So, quarter one of 2016 is already a fading memory and Spring has truly sprung.
Hopefully you are rolling through the year so far with planned content and everything in the digital content garden is growing nicely…but where are you with your video marketing?
2015 was widely labelled as the year of the video. If you spend too much time on Facebook then you might have noticed through last year that your friends stopped sharing so many pictures of their cats and cakes and just began sharing videos. In April 2015 stats were revealed that showed that Facebook was playing host to a staggering 4 billion video views every day!! By October that figure had doubled and over 8 billion videos were being watched every day on that one social media platform.
Throw YouTube and Vimeo into the mix as well as Instagram launching video capabilities too and it is becoming clear that the moving picture is moving marketing pitches onto a whole new playing field and you need to start setting your video marketing stall up if you haven’t considered creating them already.
Video is the king of content and with mobile devices what they are today making them is easily within the grasp of any retailer or brand.
But before you start buying tripods and make up and one of those fabric director’s chairs you need to set your strategy. This goes back to understanding your customers and your audience and having genuine insight into who you want to attract.
How can video marketing content draw them closer to you and encourage engagement with your business?
What questions can you answer? What content is already prevalent and sewn up by others and, more importantly, what content is hard to find yet would be really useful to your audience?
Maybe it is a 40 second video that shows how to properly fold that pushchair or use that garden tool, and you know it solves a problem for many because you always get asked about it on your Facebook page.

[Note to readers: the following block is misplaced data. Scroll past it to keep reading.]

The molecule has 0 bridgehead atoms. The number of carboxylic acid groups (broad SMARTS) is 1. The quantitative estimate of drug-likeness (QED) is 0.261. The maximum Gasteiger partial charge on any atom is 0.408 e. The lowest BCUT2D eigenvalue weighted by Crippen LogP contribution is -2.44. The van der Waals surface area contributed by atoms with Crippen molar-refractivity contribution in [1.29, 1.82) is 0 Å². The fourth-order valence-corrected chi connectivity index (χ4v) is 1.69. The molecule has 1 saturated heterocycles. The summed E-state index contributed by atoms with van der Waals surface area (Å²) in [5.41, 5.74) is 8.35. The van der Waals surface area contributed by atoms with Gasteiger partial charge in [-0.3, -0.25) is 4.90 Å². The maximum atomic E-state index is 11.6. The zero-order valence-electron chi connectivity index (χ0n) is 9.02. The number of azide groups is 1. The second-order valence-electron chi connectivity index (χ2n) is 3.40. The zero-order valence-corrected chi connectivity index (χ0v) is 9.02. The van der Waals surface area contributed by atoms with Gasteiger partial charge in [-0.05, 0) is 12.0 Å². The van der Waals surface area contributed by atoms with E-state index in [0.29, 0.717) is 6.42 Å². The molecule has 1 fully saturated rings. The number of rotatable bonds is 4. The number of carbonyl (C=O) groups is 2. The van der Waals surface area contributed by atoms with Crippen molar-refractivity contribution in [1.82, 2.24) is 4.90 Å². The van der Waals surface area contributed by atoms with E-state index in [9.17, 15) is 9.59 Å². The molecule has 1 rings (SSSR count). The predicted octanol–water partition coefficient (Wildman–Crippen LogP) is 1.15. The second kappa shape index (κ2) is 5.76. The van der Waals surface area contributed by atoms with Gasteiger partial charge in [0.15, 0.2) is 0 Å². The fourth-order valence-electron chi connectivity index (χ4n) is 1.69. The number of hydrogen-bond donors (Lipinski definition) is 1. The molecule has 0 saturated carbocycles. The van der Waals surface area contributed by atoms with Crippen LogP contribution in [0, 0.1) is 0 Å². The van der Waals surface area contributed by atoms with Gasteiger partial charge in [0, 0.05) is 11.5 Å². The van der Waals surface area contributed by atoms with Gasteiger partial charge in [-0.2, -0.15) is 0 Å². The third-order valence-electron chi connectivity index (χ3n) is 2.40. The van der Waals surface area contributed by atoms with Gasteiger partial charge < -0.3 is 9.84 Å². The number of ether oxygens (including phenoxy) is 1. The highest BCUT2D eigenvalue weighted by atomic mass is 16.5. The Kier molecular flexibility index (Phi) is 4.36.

Perhaps, for retailers, a member of staff giving a detailed demonstration of a product is a new way to get your store found and loved online.
But making one video is not a strategy, and neither will it get you found or sought after. You need to be consistent and you need to start as you mean to go on. At least one video a month for the next 4 to 6 months is realistic and will give you a great ‘test & learn’ environment to gauge whether video is something that can move your marketing and audience engagement up a few notches.
Ideas for content will come a lot easier than you might imagine if you give it a little bit of thought. How about customer video testimonials? Can you tempt someone who can clearly string a sentence together to get in front of the camera and big you up? Are you going to an event that warrants a bit of film time that you can share? Maybe a video interview with someone we don’t normally hear from…a product designer for example, or a landscape architect, or a warehouse manager?
When you have a brainstormed list of videos then separate the wheat from chaff and put the final list into a video marketing calendar and give yourself plenty of time to get of them filmed and finished.
And onto the videos themselves. You need to make them as polished as possible. We’re not talking Hollywood standard, but one example is if someone is talking on the video then the viewer needs to actually be able to hear them!
Buy a tripod, it makes for a much better video than a tired arm shaky-cam effect. Film somewhere that is well lit. Get people to smile, even just a little bit.
Aim to grab the viewer’s attention in the first 5 to 10 seconds as that is crucial to keeping them watching and make sure you have a very clear and obvious call to action at the end of the video. Don’t leave people hanging.
Video hosting services such as YouTube and Facebook give you the opportunity to upload your own thumbnail image. This is a vital part of someone’s decision to watch a video or not. Think about your own visits to YouTube – how often does the thumbnail image play a part in whether you click play? A random scene from the video is not a good thumbnail and you get a very limited choice when you upload your footage online so make a great image that you can upload that will increase your chances of drawing in viewers.
Finally, when the final cut is uploaded don’t forget to share it as far and wide as possible…you want your work to take up bandwidth as well as disk space.
Oh, hang on…I just wrote a line that an IT person would enjoy…so I’m off to film myself lying down. Sorry.